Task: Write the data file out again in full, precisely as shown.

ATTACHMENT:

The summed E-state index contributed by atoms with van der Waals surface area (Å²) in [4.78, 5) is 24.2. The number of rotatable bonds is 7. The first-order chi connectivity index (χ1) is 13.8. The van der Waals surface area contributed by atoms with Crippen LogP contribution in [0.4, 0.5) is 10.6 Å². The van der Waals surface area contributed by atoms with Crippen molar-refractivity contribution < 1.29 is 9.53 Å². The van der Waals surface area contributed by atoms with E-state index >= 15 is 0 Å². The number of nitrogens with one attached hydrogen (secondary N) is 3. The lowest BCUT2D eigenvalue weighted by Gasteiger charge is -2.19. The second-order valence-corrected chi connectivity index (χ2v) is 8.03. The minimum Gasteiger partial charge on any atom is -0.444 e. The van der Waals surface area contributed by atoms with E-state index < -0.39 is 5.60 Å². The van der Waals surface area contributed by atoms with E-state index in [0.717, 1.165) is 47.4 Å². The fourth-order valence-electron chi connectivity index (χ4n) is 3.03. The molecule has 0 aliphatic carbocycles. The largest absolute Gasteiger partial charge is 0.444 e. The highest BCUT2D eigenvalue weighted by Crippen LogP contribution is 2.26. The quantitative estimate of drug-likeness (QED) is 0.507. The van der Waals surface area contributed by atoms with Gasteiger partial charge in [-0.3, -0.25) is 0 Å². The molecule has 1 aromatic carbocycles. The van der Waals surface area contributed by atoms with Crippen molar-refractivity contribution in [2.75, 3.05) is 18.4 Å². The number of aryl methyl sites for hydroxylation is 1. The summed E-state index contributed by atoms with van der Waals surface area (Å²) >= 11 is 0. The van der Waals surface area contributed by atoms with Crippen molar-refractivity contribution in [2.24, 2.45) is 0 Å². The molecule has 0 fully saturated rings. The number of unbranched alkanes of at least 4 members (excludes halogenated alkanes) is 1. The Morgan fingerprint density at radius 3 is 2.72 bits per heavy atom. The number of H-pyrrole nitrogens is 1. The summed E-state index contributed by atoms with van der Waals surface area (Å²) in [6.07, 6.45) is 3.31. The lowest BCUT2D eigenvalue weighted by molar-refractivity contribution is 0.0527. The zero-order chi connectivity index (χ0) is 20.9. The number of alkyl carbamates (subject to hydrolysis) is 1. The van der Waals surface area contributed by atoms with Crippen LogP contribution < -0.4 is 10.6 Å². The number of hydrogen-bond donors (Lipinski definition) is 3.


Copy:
The summed E-state index contributed by atoms with van der Waals surface area (Å²) in [4.78, 5) is 24.2. The number of rotatable bonds is 7. The first-order chi connectivity index (χ1) is 13.8. The van der Waals surface area contributed by atoms with Crippen LogP contribution in [0.4, 0.5) is 10.6 Å². The van der Waals surface area contributed by atoms with Crippen molar-refractivity contribution < 1.29 is 9.53 Å². The van der Waals surface area contributed by atoms with E-state index >= 15 is 0 Å². The number of nitrogens with one attached hydrogen (secondary N) is 3. The lowest BCUT2D eigenvalue weighted by Gasteiger charge is -2.19. The second-order valence-corrected chi connectivity index (χ2v) is 8.03. The minimum Gasteiger partial charge on any atom is -0.444 e. The van der Waals surface area contributed by atoms with E-state index < -0.39 is 5.60 Å². The van der Waals surface area contributed by atoms with E-state index in [0.717, 1.165) is 47.4 Å². The fourth-order valence-electron chi connectivity index (χ4n) is 3.03. The molecule has 0 aliphatic carbocycles. The largest absolute Gasteiger partial charge is 0.444 e. The highest BCUT2D eigenvalue weighted by Crippen LogP contribution is 2.26. The quantitative estimate of drug-likeness (QED) is 0.507. The van der Waals surface area contributed by atoms with Gasteiger partial charge in [-0.3, -0.25) is 0 Å². The molecule has 1 aromatic carbocycles. The van der Waals surface area contributed by atoms with Crippen molar-refractivity contribution in [2.75, 3.05) is 18.4 Å². The number of aryl methyl sites for hydroxylation is 1. The summed E-state index contributed by atoms with van der Waals surface area (Å²) >= 11 is 0. The van der Waals surface area contributed by atoms with Crippen molar-refractivity contribution in [2.24, 2.45) is 0 Å². The molecule has 0 fully saturated rings. The number of unbranched alkanes of at least 4 members (excludes halogenated alkanes) is 1. The Morgan fingerprint density at radius 3 is 2.72 bits per heavy atom. The number of H-pyrrole nitrogens is 1. The summed E-state index contributed by atoms with van der Waals surface area (Å²) in [6.07, 6.45) is 3.31. The lowest BCUT2D eigenvalue weighted by molar-refractivity contribution is 0.0527. The zero-order chi connectivity index (χ0) is 20.9. The number of alkyl carbamates (subject to hydrolysis) is 1. The van der Waals surface area contributed by atoms with Crippen LogP contribution < -0.4 is 10.6 Å². The number of hydrogen-bond donors (Lipinski definition) is 3.